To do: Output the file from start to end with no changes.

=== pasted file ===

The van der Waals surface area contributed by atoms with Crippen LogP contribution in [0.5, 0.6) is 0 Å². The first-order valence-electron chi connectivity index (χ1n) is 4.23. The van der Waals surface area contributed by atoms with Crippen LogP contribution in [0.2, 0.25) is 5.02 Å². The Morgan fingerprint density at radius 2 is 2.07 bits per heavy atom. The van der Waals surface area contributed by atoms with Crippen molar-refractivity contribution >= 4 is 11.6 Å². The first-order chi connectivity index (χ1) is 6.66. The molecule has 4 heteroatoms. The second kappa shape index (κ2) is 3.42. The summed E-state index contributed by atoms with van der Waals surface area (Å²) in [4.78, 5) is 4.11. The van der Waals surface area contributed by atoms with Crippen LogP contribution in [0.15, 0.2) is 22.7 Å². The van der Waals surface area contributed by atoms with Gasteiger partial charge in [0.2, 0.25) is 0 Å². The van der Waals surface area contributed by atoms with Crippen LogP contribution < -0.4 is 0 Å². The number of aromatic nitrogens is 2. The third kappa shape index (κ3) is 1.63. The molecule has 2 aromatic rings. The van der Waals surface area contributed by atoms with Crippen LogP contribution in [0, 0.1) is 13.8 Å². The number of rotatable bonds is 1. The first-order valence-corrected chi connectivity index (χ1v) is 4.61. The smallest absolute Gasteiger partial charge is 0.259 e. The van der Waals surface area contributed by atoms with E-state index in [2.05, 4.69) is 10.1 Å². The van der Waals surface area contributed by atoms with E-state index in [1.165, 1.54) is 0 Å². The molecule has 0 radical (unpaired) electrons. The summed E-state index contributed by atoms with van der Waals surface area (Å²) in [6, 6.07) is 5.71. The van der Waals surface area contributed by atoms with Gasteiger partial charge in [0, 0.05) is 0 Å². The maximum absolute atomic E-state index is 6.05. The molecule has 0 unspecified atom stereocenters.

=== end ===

The van der Waals surface area contributed by atoms with Crippen LogP contribution in [0.5, 0.6) is 0 Å². The first-order valence-electron chi connectivity index (χ1n) is 4.23. The van der Waals surface area contributed by atoms with Crippen LogP contribution in [0.2, 0.25) is 5.02 Å². The Morgan fingerprint density at radius 2 is 2.07 bits per heavy atom. The van der Waals surface area contributed by atoms with Crippen molar-refractivity contribution >= 4 is 11.6 Å². The first-order chi connectivity index (χ1) is 6.66. The molecule has 4 heteroatoms. The second kappa shape index (κ2) is 3.42. The summed E-state index contributed by atoms with van der Waals surface area (Å²) in [4.78, 5) is 4.11. The van der Waals surface area contributed by atoms with Crippen LogP contribution in [0.15, 0.2) is 22.7 Å². The van der Waals surface area contributed by atoms with Gasteiger partial charge in [0.2, 0.25) is 0 Å². The van der Waals surface area contributed by atoms with Crippen LogP contribution < -0.4 is 0 Å². The number of aromatic nitrogens is 2. The third kappa shape index (κ3) is 1.63. The molecule has 2 aromatic rings. The van der Waals surface area contributed by atoms with Crippen LogP contribution in [0, 0.1) is 13.8 Å². The number of rotatable bonds is 1. The first-order valence-corrected chi connectivity index (χ1v) is 4.61. The smallest absolute Gasteiger partial charge is 0.259 e. The van der Waals surface area contributed by atoms with E-state index in [2.05, 4.69) is 10.1 Å². The van der Waals surface area contributed by atoms with E-state index in [1.165, 1.54) is 0 Å². The molecule has 0 radical (unpaired) electrons. The summed E-state index contributed by atoms with van der Waals surface area (Å²) in [6, 6.07) is 5.71. The van der Waals surface area contributed by atoms with Gasteiger partial charge in [0, 0.05) is 0 Å². The maximum absolute atomic E-state index is 6.05. The molecule has 0 unspecified atom stereocenters.